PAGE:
Hospital Dr News

Accelerated access scheme means patients will get new technologies and treatments faster

The government has announced a new fast-track route into the NHS for “breakthrough” medicines and technologies.

It is intended to speed up the time it takes for patients to benefit from ground-breaking products for conditions such as cancer, dementia and diabetes.

From April 2018, the new ‘accelerated access pathway’ will mean products with the greatest potential to change lives could be available up to 4 years earlier. It will be done by reducing the time it takes to negotiate evaluation and financial approvals before the NHS can purchase the products.

Under the scheme, a number of products each year will receive ‘breakthrough’ designation. This will unlock a package of support allowing firms to accelerate clinical development and gain a fast-track route through the NHS’s approval processes.

Health Minister Lord O’Shaughnessy said: “I want the UK to be the best place in the world to develop new drugs and medical technology – but despite the innovation happening here, our uptake in the NHS can be too slow.

“The new measures will not only benefit patients by improving how quickly and easily we can get innovative products from the lab to the bedside, but will guarantee future collaboration between the life sciences sector and the NHS post-Brexit – benefiting the British economy and creating jobs.”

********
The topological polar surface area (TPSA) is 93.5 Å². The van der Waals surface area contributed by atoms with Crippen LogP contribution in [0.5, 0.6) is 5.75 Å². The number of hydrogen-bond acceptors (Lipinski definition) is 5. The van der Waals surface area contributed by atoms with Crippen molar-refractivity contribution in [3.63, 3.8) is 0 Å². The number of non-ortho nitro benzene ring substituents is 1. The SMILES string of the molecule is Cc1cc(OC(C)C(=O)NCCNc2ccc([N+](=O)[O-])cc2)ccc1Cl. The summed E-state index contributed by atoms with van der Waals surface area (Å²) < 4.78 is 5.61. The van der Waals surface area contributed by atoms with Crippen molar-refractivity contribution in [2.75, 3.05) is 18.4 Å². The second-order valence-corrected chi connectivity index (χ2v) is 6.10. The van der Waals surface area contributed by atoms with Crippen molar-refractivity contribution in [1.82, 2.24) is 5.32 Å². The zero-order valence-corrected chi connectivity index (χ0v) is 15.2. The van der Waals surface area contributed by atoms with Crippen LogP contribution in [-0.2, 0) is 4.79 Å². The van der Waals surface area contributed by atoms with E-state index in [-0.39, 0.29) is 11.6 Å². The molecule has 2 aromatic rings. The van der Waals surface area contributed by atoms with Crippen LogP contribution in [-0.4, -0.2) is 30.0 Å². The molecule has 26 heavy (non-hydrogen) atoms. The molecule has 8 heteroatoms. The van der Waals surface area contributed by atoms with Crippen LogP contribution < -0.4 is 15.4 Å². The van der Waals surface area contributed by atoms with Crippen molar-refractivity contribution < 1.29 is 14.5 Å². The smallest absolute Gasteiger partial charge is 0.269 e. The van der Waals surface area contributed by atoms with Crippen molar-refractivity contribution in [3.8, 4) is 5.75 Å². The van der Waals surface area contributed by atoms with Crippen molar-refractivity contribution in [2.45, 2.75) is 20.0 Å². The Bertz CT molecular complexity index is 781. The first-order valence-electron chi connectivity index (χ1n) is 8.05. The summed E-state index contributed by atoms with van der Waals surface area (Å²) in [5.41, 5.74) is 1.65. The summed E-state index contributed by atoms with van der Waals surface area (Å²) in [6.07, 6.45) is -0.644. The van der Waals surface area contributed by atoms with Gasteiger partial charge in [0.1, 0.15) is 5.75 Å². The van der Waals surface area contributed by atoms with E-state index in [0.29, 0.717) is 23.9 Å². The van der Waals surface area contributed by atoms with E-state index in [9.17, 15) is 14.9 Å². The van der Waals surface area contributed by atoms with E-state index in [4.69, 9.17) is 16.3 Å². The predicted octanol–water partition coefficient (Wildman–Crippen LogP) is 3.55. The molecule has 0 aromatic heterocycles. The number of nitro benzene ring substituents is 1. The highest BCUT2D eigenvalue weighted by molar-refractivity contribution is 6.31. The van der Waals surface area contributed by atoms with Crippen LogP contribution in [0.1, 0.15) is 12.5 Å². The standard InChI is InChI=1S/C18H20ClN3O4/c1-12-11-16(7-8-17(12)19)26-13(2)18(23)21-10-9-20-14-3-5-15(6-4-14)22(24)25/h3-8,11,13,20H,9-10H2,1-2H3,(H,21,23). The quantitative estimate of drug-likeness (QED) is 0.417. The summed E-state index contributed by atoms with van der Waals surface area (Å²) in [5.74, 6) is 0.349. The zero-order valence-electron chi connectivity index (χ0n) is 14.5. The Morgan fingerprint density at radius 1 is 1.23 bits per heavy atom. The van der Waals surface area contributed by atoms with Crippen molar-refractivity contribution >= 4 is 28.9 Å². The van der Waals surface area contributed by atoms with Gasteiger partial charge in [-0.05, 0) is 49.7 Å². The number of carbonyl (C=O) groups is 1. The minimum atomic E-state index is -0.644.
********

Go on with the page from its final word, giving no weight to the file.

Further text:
Sir Andrew Witty, former chief executive of GlaxoSmithKline, will lead the Accelerated Access Collaborative, to highlight which products should be granted access to the pathway. The collaborative will draw on advice from patients, clinicians and industry.

In return, life sciences firms will be expected to deliver additional value for the taxpayer, with a new Strategic Commercial Unit being created within NHS England to negotiate cost effective deals.

Professor Margaret Johnson, RCP academic vice-president, commented: “I welcome the government focus on putting patients and the NHS at the heart of innovation by ensuring new drugs are available more quickly. I am also pleased to see efforts to ensure the UK remains a world leader post Brexit, and new measures to improve the drug approval system by reducing duplication and streamlining processes.

“I also welcome the creation of the new advisory group to identify products called the Accelerated Access Collaborative – by including patients and clinicians as well as the industry we will achieve the sort of cross collaboration that is needed to steer future innovation priorities.”

The package includes:

  • support for small and medium-sized enterprises (SMEs) to help them build a stronger evidence base for their products, with £35 million over 4 years for digital products, and £6 million for medtech, diagnostics and pharmaceutical products
  • £6 million to support clinicians to use new treatments and technologies in everyday practice
  • £39 million to encourage grassroots adoption and uptake of new medical technologies – driven by 15 Academic Health Science Networks responsible for identifying high potential products, supporting their adoption in the regions, and sharing lessons across the NHS.

 

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